“We have an opportunity to start from the ground up,” says Stacy Barnes, who manages the Big Well for the city. “Why not have a bigger vision?”
That vision turned out to be a world-class museum, including a gallery built 10 feet below ground level to expose the well’s massive stone walls. BNIM Architects of Kansas City, Mo., sketched out a circular structure, built around the well, with room for artifacts on the tornado and reconstruction collected by Project Explore Inc., a nonprofit museum consultant. Appelbaum, the New York firm, will design the exhibits.
City officials have set aside $3 million from insurance proceeds and state and federal grants to build the Big Well Museum—a hefty sum, considering Greensburg’s annual budget is $3.6 million.
The scale of the project boggles promoters of other roadside attractions, like the world’s largest ball of twine, in Cawker City, Kan. At 19,119 pounds, made of 7.98 million feet of twine, the ball succeeds as a tourist attraction because it’s free and out in the open, available for anyone to pat, says Linda Clover, the twine’s caretaker (or, as she refers to herself, “the belle of the ball”).
A museum, Ms. Clover says, wouldn’t feel right. “For what we are, this is all we can expect,” she says. “It’s out there for people to enjoy it. And they do.”
Some Greensburg locals admit a twinge of unease about their museum; they ask whether a well two hours west of Wichita will really attract that many tourists when publicity about the tornado recovery fades.
“Hopefully, it’ll fly,” says Dustin Sypher, whose great-grandfather drilled the pilot hole for the Big Well. “Sometimes I wonder.”
Though she’s a huge fan of the Big Well, Susan Reinecke, owner of a glass-art shop in town, says Greensburg’s pride and joy has often been little more than a pit stop.
“It’s like, ‘We need to stretch our legs, so let’s stop at the Big Well, then go on through boring old Kansas,’ ” Ms. Reinecke says.
A museum designed by a top-notch firm has the potential to be a more genuine draw, she says, “a major, major attraction.” Then again, “if I told you I wasn’t worried, I’d be lying,” she adds.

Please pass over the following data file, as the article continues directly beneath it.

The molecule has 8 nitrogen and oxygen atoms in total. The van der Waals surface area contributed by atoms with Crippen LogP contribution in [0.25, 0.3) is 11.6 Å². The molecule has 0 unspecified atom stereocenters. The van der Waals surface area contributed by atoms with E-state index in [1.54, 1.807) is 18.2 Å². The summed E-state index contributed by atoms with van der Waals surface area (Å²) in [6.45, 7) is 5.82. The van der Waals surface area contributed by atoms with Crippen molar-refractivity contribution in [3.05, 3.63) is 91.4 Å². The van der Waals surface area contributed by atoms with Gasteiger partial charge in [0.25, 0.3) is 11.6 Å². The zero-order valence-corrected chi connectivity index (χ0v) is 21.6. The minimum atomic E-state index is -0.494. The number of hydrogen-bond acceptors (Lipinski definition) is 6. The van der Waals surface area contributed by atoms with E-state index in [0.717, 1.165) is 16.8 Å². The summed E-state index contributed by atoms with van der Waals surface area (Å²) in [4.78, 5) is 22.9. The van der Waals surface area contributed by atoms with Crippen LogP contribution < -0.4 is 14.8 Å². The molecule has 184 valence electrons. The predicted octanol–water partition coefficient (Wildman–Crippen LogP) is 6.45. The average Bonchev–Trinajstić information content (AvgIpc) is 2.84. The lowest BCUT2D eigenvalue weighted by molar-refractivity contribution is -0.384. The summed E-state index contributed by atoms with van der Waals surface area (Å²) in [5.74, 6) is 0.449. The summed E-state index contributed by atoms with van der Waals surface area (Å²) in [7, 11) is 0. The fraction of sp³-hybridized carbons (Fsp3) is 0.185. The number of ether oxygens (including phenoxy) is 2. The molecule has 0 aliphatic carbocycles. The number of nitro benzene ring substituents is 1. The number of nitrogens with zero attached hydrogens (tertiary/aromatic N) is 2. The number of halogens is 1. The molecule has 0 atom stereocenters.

The museum experts in New York express no such anxiety.
“How can you go wrong with the world’s largest hand-dug well?” asks Tim Ventimiglia, who is directing the exhibit design.
On one hand, he says, the museum will be a collection of “curiosities”—the well, the meteorite, a tornado-battered teddy bear, an old-time soda fountain emblematic of small-town Kansas. But Mr. Ventimiglia also sees a larger theme linking a feat of pioneer-days engineering to present efforts to rebuild Greensburg as a cutting-edge eco-town.
His one qualm: that a sleek museum will detract from the eccentric essence of the Big Well as roadside oddity. He hopes to keep the charm by incorporating voices from Greensburg in the exhibits.
“I understand the value of small-town quirk,” Mr. Ventimiglia says. “I do want to protect that.”
If he fails, Seneca, Kan.—home of the state’s second-largest hand-dug well—stands ready to capitalize.
City administrator Tami Dandliker says Seneca, population 2,000, has no plans for a fancy museum. But if tourists really are drawn to historic excavations, Ms. Dandliker points out that while Greensburg’s hole in the ground is deeper, the Seneca well is wider, by a full 2 feet. “We could definitely play that up,” she says.